Skip to Content
Profiles in generosity

Jim Champy ’63, SM ’65, and Lois Champy, MArch ’71

Boston, Massachusetts
August 21, 2019
v
v

Jim and Lois Champy have both had active careers—he as a business consultant and author known for his work in business process engineering, she as an architect with her own firm. Over the years, they’ve maintained a strong relationship with MIT through giving and service.

Value in volunteering. “MIT’s effect on my life hasn’t only come from the educational experience,” says Jim, a life member emeritus of the MIT Corporation. “The lessons I continue to learn from working with MIT alumni, faculty, and administrators have shaped the way I think about my own purpose and goals in life.” Lois agrees: “The MIT community is amazing, but very humble—and willing to share their time.”

Growing support. “Our objective was for our giving to increase over time, but we also knew MIT would manage the funds very well,” says Jim. Their endowed scholarship fund, started in 1989, now supports about eight students annually. “Each year, we’re struck by the students’ aspirations and accomplishments,” he says. “It brings us a great deal of satisfaction to know that we’ve been able to help them in some way.”

A different level. “MIT is an accelerator of good work, especially relating to the environment and the development of basic science,” Lois says. “The access and the opportunity students receive is at a different level—it opens doors to people, research, and ideas that you won’t find anywhere else.”

Help MIT build a better world.

For more information, contact
David Woodruff:

617.253.3990; daw@mit.edu.

Or visit giving.mit.edu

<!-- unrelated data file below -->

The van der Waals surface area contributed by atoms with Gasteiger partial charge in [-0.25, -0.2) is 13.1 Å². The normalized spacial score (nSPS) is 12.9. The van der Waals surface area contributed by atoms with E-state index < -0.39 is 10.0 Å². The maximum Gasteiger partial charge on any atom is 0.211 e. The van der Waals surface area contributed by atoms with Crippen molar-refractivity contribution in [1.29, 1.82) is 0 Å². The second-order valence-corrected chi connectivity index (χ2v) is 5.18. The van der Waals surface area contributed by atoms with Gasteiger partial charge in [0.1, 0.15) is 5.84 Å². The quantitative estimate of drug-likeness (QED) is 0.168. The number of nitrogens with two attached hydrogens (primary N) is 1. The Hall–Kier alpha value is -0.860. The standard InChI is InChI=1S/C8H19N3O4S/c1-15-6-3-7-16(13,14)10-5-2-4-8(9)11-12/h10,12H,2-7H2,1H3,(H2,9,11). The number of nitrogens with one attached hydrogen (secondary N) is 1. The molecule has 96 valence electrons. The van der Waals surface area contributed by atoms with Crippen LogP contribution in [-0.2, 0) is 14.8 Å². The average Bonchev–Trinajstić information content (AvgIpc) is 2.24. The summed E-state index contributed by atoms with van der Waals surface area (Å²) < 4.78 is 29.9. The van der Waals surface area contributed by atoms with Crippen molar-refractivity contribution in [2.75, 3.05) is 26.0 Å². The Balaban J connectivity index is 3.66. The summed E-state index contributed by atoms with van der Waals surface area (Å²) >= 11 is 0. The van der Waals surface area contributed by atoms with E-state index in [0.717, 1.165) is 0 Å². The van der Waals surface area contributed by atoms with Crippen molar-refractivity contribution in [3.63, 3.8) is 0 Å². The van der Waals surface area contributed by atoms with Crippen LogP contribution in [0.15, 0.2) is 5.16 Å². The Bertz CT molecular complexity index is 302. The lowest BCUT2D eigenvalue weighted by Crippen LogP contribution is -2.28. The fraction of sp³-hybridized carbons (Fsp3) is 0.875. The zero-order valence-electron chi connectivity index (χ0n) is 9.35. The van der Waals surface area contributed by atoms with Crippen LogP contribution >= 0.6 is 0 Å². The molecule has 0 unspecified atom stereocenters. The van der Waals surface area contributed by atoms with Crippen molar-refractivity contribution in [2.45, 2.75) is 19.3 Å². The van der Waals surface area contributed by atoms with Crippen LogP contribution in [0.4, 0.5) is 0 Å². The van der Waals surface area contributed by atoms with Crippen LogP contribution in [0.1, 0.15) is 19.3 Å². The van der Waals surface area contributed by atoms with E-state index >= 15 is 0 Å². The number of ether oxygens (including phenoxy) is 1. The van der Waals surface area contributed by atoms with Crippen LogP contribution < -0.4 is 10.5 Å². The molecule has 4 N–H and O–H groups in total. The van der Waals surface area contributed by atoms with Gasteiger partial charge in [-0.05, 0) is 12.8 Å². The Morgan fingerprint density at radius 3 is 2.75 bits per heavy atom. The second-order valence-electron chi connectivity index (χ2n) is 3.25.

Keep Reading

Most Popular

This startup wants to copy you into an embryo for organ harvesting

With plans to create realistic synthetic embryos, grown in jars, Renewal Bio is on a journey to the horizon of science and ethics.

VR is as good as psychedelics at helping people reach transcendence

On key metrics, a VR experience elicited a response indistinguishable from subjects who took medium doses of LSD or magic mushrooms.

This nanoparticle could be the key to a universal covid vaccine

Ending the covid pandemic might well require a vaccine that protects against any new strains. Researchers may have found a strategy that will work.

Stay connected

Illustration by Rose Wong

Get the latest updates from
MIT Technology Review

Discover special offers, top stories, upcoming events, and more.

Thank you for submitting your email!

Explore more newsletters

It looks like something went wrong.

We’re having trouble saving your preferences. Try refreshing this page and updating them one more time. If you continue to get this message, reach out to us at customer-service@technologyreview.com with a list of newsletters you’d like to receive.